BROOKLYN - If the on-court happenings of the 76ers aren't very interesting, the off-the-court activities certainly are.
According to Forbes, Sixers owners Josh Harris and David Blitzer are looking to become the first owners of an NFL team in London and would flip the Sixers in order to do it, a source told the magazine.
Before Thursday night's game against the Brooklyn Nets, Sixers public relations director Mike Preston said, in part, that the reports "are not true."
Harris and Blitzer, also owners of the NHL's New Jersey Devils, recently invested in the Crystal Palace Football Club in London in order to "get to know the market," according to the source for the magazine.
At training camp in September at Stockton University, Harris was asked if he had any plans to sell the team, as rumors swirled that he was looking into that.
"That is not at all in my thoughts," Harris said at the time. "I expect to be, and the ownership expects to be, happily involved with the Philadelphia 76ers for many, many years to come. There are no plans to sell it. Our ultimate goal hasn't really changed and that's to bring an NBA championship to Philly and be an elite team over many years."
Harris and his group purchased the Sixers in the summer of 2011 for close to $285 million. With a new NBA television deal set to begin in 2016, the organization could be worth almost three times that amount. Forbes listed the Sixers as worth $700 million earlier this year.
In the Forbes story, the source said of Harris and Blitzer: "They're more interested in getting the NFL in London than they are in the NBA. Their No. 1 goal is to get the NFL team in London. They want to flip the Sixers anyway."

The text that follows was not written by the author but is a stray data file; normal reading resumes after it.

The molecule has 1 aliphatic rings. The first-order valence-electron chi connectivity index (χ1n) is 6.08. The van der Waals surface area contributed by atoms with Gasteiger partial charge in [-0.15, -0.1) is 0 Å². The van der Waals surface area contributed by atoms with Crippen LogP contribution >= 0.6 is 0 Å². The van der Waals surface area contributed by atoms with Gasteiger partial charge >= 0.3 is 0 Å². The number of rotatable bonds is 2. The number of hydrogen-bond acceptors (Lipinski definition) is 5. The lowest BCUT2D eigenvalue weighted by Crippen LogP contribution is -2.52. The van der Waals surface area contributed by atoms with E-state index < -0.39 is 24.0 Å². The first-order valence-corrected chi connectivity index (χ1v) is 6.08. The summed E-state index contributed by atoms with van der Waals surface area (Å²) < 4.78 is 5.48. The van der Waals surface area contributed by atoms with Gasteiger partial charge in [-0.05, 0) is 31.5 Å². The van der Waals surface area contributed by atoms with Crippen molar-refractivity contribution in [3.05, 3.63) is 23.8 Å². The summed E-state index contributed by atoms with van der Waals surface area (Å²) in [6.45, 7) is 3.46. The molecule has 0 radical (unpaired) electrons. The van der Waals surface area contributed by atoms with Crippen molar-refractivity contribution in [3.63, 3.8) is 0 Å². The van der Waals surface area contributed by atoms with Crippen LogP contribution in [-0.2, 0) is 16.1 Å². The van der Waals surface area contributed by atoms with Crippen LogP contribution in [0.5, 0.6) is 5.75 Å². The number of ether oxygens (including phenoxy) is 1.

Earlier this week the team brought in longtime NBA executive Jerry Colangelo to help oversee the rebuild that started when general manager Sam Hinkie took over the club three seasons ago. Reportedly, the move was initiated by the NBA, as league executives haven't been happy with the product the Sixers have put on the floor in two-plus seasons, which has produced a 38-148 record going into Thursday's game.
Colangelo told a Phoenix radio station on Thursday that he had been contacted by commissioner Adam Silver and Harris and that they "pleaded" for him to give the Sixers some help.
Thaddeus Young is only starting his second season in the NBA not as a member of the Sixers, after spending his first seven in Philly.
It seems so much longer ago that Young was a Sixer. When Young was dealt in the summer of 2014 to the Minnesota Timberwolves, the Sixers were in the infancy stage of "The Process." Looking at him now, compared to the youngsters who make up the Sixers' locker room, the 27-year-old seem a wily old veteran.
"It's so different over there now," Young said of the Sixers. "I definitely thought it was going to get better (than it is now). Just by the simple fact that the energy that the coaching staff brings every day and how they were trying to structure everything. But I don't know what's going on. It's a different ballgame, a different situation. They are who they are right now. They just have to figure it out.
"It's so different from when I was there. But things will change when they want them to change. They have the cap space. They are set up in a position to help guys grow there. It's just a matter of when they start making moves."